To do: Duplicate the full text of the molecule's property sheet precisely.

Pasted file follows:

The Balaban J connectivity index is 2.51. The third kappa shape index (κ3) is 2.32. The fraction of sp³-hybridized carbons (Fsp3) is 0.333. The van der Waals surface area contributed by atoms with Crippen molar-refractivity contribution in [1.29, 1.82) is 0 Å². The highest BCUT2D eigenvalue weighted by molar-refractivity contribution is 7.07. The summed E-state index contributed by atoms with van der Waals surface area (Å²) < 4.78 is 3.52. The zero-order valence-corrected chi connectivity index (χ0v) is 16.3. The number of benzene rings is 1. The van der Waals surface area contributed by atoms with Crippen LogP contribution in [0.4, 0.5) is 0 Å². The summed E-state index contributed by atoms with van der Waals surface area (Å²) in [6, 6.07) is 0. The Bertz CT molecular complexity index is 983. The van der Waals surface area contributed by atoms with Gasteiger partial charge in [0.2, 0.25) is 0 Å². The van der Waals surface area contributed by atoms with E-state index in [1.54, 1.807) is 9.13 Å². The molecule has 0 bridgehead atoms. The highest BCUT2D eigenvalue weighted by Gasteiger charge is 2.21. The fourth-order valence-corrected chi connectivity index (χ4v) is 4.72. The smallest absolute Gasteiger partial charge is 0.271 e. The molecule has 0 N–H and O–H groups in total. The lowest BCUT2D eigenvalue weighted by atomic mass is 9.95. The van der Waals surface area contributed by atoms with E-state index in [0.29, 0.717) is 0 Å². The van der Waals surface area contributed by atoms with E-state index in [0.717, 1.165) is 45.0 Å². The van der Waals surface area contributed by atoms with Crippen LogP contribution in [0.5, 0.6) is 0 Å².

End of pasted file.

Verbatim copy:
The Balaban J connectivity index is 2.51. The third kappa shape index (κ3) is 2.32. The fraction of sp³-hybridized carbons (Fsp3) is 0.333. The van der Waals surface area contributed by atoms with Crippen molar-refractivity contribution in [1.29, 1.82) is 0 Å². The highest BCUT2D eigenvalue weighted by molar-refractivity contribution is 7.07. The summed E-state index contributed by atoms with van der Waals surface area (Å²) < 4.78 is 3.52. The zero-order valence-corrected chi connectivity index (χ0v) is 16.3. The number of benzene rings is 1. The van der Waals surface area contributed by atoms with Crippen LogP contribution in [0.4, 0.5) is 0 Å². The summed E-state index contributed by atoms with van der Waals surface area (Å²) in [6, 6.07) is 0. The Bertz CT molecular complexity index is 983. The van der Waals surface area contributed by atoms with Gasteiger partial charge in [0.2, 0.25) is 0 Å². The van der Waals surface area contributed by atoms with E-state index in [1.54, 1.807) is 9.13 Å². The molecule has 0 bridgehead atoms. The highest BCUT2D eigenvalue weighted by Gasteiger charge is 2.21. The fourth-order valence-corrected chi connectivity index (χ4v) is 4.72. The smallest absolute Gasteiger partial charge is 0.271 e. The molecule has 0 N–H and O–H groups in total. The lowest BCUT2D eigenvalue weighted by atomic mass is 9.95. The van der Waals surface area contributed by atoms with E-state index in [0.29, 0.717) is 0 Å². The van der Waals surface area contributed by atoms with E-state index in [0.717, 1.165) is 45.0 Å². The van der Waals surface area contributed by atoms with Crippen LogP contribution in [0.5, 0.6) is 0 Å².